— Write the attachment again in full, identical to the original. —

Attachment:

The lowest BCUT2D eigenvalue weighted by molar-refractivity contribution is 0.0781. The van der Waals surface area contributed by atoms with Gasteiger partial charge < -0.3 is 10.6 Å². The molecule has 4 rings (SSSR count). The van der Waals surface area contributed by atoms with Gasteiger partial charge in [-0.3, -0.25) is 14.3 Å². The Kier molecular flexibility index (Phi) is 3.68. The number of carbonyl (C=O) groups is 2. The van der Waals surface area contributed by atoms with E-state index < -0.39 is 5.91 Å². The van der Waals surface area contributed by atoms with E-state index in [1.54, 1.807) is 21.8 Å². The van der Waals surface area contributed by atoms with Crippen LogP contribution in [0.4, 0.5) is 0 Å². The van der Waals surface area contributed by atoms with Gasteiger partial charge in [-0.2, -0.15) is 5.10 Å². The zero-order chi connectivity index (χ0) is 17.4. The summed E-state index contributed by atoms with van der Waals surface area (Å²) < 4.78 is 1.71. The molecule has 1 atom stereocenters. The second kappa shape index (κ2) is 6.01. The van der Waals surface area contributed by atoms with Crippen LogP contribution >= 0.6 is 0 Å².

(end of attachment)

The lowest BCUT2D eigenvalue weighted by molar-refractivity contribution is 0.0781. The van der Waals surface area contributed by atoms with Gasteiger partial charge < -0.3 is 10.6 Å². The molecule has 4 rings (SSSR count). The van der Waals surface area contributed by atoms with Gasteiger partial charge in [-0.3, -0.25) is 14.3 Å². The Kier molecular flexibility index (Phi) is 3.68. The number of carbonyl (C=O) groups is 2. The van der Waals surface area contributed by atoms with E-state index < -0.39 is 5.91 Å². The van der Waals surface area contributed by atoms with E-state index in [1.54, 1.807) is 21.8 Å². The van der Waals surface area contributed by atoms with Crippen LogP contribution in [0.4, 0.5) is 0 Å². The van der Waals surface area contributed by atoms with Gasteiger partial charge in [-0.2, -0.15) is 5.10 Å². The zero-order chi connectivity index (χ0) is 17.4. The summed E-state index contributed by atoms with van der Waals surface area (Å²) < 4.78 is 1.71. The molecule has 1 atom stereocenters. The second kappa shape index (κ2) is 6.01. The van der Waals surface area contributed by atoms with Crippen LogP contribution >= 0.6 is 0 Å².